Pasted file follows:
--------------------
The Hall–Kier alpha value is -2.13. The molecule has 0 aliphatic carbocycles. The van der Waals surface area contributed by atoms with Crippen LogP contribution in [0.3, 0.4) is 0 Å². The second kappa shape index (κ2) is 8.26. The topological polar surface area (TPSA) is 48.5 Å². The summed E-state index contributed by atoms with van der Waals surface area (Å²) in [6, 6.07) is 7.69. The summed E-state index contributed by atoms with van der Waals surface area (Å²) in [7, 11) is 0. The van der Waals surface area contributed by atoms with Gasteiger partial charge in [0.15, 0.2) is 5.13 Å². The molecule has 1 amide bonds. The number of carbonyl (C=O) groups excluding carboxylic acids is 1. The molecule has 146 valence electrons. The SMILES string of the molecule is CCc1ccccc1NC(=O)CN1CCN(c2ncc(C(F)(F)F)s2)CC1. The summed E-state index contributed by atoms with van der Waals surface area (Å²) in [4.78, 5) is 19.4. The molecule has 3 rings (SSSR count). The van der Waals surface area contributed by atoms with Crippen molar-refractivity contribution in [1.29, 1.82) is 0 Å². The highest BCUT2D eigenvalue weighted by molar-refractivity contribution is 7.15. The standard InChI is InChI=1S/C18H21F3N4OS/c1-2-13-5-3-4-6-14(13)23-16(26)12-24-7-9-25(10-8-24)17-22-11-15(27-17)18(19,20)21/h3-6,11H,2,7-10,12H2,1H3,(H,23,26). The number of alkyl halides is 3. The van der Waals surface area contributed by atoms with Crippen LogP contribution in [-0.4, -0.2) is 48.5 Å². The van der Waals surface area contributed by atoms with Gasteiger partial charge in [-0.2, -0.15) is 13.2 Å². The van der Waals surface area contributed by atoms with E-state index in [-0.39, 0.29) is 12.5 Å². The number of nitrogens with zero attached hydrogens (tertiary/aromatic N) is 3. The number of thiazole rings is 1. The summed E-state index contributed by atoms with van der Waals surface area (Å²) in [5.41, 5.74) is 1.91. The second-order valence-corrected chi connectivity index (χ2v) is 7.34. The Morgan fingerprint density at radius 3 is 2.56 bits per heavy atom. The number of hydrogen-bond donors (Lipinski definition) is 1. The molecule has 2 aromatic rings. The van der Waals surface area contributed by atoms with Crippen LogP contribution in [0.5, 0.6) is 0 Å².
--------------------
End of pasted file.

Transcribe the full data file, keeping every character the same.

The Hall–Kier alpha value is -2.13. The molecule has 0 aliphatic carbocycles. The van der Waals surface area contributed by atoms with Crippen LogP contribution in [0.3, 0.4) is 0 Å². The second kappa shape index (κ2) is 8.26. The topological polar surface area (TPSA) is 48.5 Å². The summed E-state index contributed by atoms with van der Waals surface area (Å²) in [6, 6.07) is 7.69. The summed E-state index contributed by atoms with van der Waals surface area (Å²) in [7, 11) is 0. The van der Waals surface area contributed by atoms with Gasteiger partial charge in [0.15, 0.2) is 5.13 Å². The molecule has 1 amide bonds. The number of carbonyl (C=O) groups excluding carboxylic acids is 1. The molecule has 146 valence electrons. The SMILES string of the molecule is CCc1ccccc1NC(=O)CN1CCN(c2ncc(C(F)(F)F)s2)CC1. The summed E-state index contributed by atoms with van der Waals surface area (Å²) in [4.78, 5) is 19.4. The molecule has 3 rings (SSSR count). The van der Waals surface area contributed by atoms with Crippen molar-refractivity contribution in [1.29, 1.82) is 0 Å². The highest BCUT2D eigenvalue weighted by molar-refractivity contribution is 7.15. The standard InChI is InChI=1S/C18H21F3N4OS/c1-2-13-5-3-4-6-14(13)23-16(26)12-24-7-9-25(10-8-24)17-22-11-15(27-17)18(19,20)21/h3-6,11H,2,7-10,12H2,1H3,(H,23,26). The number of alkyl halides is 3. The van der Waals surface area contributed by atoms with Crippen LogP contribution in [-0.4, -0.2) is 48.5 Å². The van der Waals surface area contributed by atoms with Gasteiger partial charge in [-0.2, -0.15) is 13.2 Å². The van der Waals surface area contributed by atoms with E-state index in [-0.39, 0.29) is 12.5 Å². The number of nitrogens with zero attached hydrogens (tertiary/aromatic N) is 3. The number of thiazole rings is 1. The summed E-state index contributed by atoms with van der Waals surface area (Å²) in [5.41, 5.74) is 1.91. The second-order valence-corrected chi connectivity index (χ2v) is 7.34. The Morgan fingerprint density at radius 3 is 2.56 bits per heavy atom. The number of hydrogen-bond donors (Lipinski definition) is 1. The molecule has 2 aromatic rings. The van der Waals surface area contributed by atoms with Crippen LogP contribution in [0.5, 0.6) is 0 Å².